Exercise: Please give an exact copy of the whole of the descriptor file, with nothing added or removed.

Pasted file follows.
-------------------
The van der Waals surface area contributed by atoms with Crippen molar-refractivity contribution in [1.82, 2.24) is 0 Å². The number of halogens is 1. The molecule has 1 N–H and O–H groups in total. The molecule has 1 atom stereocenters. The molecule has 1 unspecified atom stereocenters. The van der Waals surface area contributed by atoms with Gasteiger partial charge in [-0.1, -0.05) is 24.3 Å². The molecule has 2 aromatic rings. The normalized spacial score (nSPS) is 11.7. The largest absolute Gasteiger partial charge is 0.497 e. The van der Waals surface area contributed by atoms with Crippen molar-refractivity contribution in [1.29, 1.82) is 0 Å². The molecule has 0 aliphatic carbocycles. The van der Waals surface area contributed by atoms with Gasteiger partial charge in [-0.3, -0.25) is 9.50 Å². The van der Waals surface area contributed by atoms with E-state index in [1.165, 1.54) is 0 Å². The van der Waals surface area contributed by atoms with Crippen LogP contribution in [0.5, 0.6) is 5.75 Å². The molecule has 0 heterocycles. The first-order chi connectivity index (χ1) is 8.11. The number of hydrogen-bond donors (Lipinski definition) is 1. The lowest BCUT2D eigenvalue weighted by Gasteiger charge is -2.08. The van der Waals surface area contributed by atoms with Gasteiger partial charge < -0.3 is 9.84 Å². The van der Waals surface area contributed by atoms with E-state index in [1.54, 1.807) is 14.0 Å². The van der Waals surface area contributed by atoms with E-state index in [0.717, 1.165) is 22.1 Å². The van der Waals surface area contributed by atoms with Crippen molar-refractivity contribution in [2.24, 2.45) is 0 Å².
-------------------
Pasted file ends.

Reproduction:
The van der Waals surface area contributed by atoms with Crippen molar-refractivity contribution in [1.82, 2.24) is 0 Å². The number of halogens is 1. The molecule has 1 N–H and O–H groups in total. The molecule has 1 atom stereocenters. The molecule has 1 unspecified atom stereocenters. The van der Waals surface area contributed by atoms with Gasteiger partial charge in [-0.1, -0.05) is 24.3 Å². The molecule has 2 aromatic rings. The normalized spacial score (nSPS) is 11.7. The largest absolute Gasteiger partial charge is 0.497 e. The van der Waals surface area contributed by atoms with Crippen molar-refractivity contribution in [1.29, 1.82) is 0 Å². The molecule has 0 aliphatic carbocycles. The van der Waals surface area contributed by atoms with Gasteiger partial charge in [-0.3, -0.25) is 9.50 Å². The van der Waals surface area contributed by atoms with E-state index in [1.165, 1.54) is 0 Å². The van der Waals surface area contributed by atoms with Crippen LogP contribution in [0.5, 0.6) is 5.75 Å². The molecule has 0 heterocycles. The first-order chi connectivity index (χ1) is 8.11. The number of hydrogen-bond donors (Lipinski definition) is 1. The lowest BCUT2D eigenvalue weighted by Gasteiger charge is -2.08. The van der Waals surface area contributed by atoms with Gasteiger partial charge < -0.3 is 9.84 Å². The van der Waals surface area contributed by atoms with E-state index in [1.54, 1.807) is 14.0 Å². The van der Waals surface area contributed by atoms with E-state index in [0.717, 1.165) is 22.1 Å². The van der Waals surface area contributed by atoms with Crippen molar-refractivity contribution in [2.24, 2.45) is 0 Å².